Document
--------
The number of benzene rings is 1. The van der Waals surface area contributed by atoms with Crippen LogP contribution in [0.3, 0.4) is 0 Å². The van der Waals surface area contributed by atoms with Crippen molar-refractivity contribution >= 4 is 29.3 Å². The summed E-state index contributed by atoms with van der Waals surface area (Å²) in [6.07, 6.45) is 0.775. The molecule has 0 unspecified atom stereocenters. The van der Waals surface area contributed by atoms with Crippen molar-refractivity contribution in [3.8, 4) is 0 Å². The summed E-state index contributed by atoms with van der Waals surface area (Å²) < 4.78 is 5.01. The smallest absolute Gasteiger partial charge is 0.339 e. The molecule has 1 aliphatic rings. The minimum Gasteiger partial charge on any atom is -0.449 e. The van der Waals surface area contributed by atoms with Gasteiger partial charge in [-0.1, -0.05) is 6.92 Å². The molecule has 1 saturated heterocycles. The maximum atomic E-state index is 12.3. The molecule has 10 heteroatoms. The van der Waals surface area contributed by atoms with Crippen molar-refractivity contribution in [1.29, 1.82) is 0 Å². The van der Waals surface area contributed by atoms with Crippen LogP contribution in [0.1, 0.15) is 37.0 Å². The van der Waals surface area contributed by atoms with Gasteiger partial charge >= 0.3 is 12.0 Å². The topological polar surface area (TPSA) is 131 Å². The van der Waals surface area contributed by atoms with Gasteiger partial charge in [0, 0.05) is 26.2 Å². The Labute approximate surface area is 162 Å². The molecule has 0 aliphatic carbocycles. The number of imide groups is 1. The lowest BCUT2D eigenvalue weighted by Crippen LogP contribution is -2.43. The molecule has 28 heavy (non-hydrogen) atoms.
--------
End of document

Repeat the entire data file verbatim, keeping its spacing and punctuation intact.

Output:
The number of benzene rings is 1. The van der Waals surface area contributed by atoms with Crippen LogP contribution in [0.3, 0.4) is 0 Å². The van der Waals surface area contributed by atoms with Crippen molar-refractivity contribution >= 4 is 29.3 Å². The summed E-state index contributed by atoms with van der Waals surface area (Å²) in [6.07, 6.45) is 0.775. The molecule has 0 unspecified atom stereocenters. The van der Waals surface area contributed by atoms with Crippen molar-refractivity contribution in [3.8, 4) is 0 Å². The summed E-state index contributed by atoms with van der Waals surface area (Å²) < 4.78 is 5.01. The smallest absolute Gasteiger partial charge is 0.339 e. The molecule has 1 aliphatic rings. The minimum Gasteiger partial charge on any atom is -0.449 e. The van der Waals surface area contributed by atoms with Gasteiger partial charge in [-0.1, -0.05) is 6.92 Å². The molecule has 1 saturated heterocycles. The maximum atomic E-state index is 12.3. The molecule has 10 heteroatoms. The van der Waals surface area contributed by atoms with Crippen molar-refractivity contribution in [1.29, 1.82) is 0 Å². The van der Waals surface area contributed by atoms with Crippen LogP contribution in [0.1, 0.15) is 37.0 Å². The van der Waals surface area contributed by atoms with Gasteiger partial charge >= 0.3 is 12.0 Å². The topological polar surface area (TPSA) is 131 Å². The van der Waals surface area contributed by atoms with Gasteiger partial charge in [0, 0.05) is 26.2 Å². The Labute approximate surface area is 162 Å². The molecule has 0 aliphatic carbocycles. The number of imide groups is 1. The lowest BCUT2D eigenvalue weighted by Crippen LogP contribution is -2.43. The molecule has 28 heavy (non-hydrogen) atoms.